Guest Opinion: Restoring Salmon

August 28, 2019
Guest Opinion: Restoring Salmon

A recent guest opinion told Source readers we should consider "feasible alternatives" for salmon reintroduction above the Pelton Round Butte Hydroelectric Project—the facility Portland General Electric and the Confederated Tribes of Warm Springs co-own and operate near Madras. But the alternative suggested would not meet the goals of the reintroduction project: to restore self-sustaining and harvestable runs of Chinook, sockeye and steelhead to the upper Deschutes Basin.

We developed a comprehensive strategy to move fish around the dams and fix another important problem—the fact that the way water moved through the dams distorted seasonal temperature patterns down river. Learn about our strategy at

The 20-plus organizations collaborating on this long-term program knew we would have to learn and adjust along the way, so our project license incorporates adaptive management. This means we make improvements to reflect new information, adopting feasible alternatives when supported by good science.

For example, research shows juvenile fish travel at night, so now we generate power at night during peak migration, increasing flow to our collection facility to attract more fish. In 2017 and 2018, we captured our highest percentage of juvenile fish yet.

Adaptive management changes also contributed to this year's upper-basin spring Chinook returns. The total—47 fish—is not large, but of the entire Deschutes adult spring Chinook run, a much higher percentage came from the upper basin than ever before. We have a long way to go, but fish passing through our project are on the road to recovery, despite poor ocean conditions and dismal overall Columbia Basin returns.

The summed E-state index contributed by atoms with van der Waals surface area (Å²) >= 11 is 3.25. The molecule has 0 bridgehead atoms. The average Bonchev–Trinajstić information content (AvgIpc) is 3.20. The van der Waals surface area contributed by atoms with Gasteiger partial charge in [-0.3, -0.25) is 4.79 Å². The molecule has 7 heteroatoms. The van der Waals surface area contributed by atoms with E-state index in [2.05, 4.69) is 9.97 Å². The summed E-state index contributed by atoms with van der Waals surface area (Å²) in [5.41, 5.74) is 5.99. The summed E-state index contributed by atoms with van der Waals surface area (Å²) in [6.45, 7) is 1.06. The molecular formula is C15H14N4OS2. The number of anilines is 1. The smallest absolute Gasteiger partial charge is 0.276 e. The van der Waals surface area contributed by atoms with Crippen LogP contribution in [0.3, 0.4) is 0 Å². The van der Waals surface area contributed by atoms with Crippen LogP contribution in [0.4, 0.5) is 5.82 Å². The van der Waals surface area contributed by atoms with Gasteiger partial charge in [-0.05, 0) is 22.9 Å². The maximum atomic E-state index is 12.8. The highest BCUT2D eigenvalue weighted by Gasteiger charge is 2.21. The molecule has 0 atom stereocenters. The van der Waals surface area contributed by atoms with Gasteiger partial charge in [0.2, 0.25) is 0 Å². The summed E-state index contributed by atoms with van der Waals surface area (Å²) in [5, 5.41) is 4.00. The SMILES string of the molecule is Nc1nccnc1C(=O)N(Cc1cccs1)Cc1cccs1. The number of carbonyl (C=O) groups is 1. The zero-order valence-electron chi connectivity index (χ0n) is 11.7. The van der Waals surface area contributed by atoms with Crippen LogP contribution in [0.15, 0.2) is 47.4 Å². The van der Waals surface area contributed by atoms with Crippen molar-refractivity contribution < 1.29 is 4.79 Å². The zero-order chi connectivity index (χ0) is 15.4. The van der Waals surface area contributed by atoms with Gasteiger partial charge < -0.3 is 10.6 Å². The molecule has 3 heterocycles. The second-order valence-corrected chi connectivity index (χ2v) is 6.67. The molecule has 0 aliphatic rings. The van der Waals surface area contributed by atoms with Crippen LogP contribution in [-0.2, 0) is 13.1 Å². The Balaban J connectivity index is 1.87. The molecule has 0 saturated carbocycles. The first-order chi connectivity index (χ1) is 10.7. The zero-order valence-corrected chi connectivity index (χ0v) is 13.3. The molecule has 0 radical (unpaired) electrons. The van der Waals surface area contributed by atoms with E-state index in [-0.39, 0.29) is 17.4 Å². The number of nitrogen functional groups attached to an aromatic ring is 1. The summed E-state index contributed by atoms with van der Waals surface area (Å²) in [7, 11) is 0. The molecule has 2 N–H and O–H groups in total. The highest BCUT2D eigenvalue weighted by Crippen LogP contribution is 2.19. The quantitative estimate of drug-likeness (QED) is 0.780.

We're also designing a guidance net that should further improve downstream migration—an effective tool on other rivers. This is one of many related fish passage, water quality and habitat improvement projects across the basin you can read about at

The guest-opinion proposal sounds easy: "simply truck out-migrating fish from the tributaries around not only the dams, but Lake Billy Chinook as well." In fact, we're implementing a similar strategy for some hatchery releases, along with acclimating the fish in tributaries before migration. We think this can help jumpstart returns of Chinook and steelhead. But it can't replace the current system.

That's because we want more than an expanded hatchery program. We want to restore wild fish runs. To collect wild fish upstream, new and far more disruptive, river-straddling traps would be needed for each Lake Billy Chinook tributary. Fisheries managers found this impractical when we first evaluated reintroduction strategies. If we did try it, years of refining and troubleshooting would follow, and the existing system would still be required for water temperature management and wild sockeye capture (because they rear in the lake).

Rather than start over, we remain committed to moving forward. We have reaffirmed our ambitious goals for Deschutes Basin salmon and steelhead restoration, and have innovative strategies, an adaptive process, and a team of collaborative partners—backed by major investments on behalf of Tribal members and PGE customers—to help us get there.

—Jim Manion, Warm Springs Power & Water Enterprises of the Confederated Tribes of Warm Springs

Megan Hill, Fisheries and Water Quality, Portland General Electric

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An aerial view of a body of water.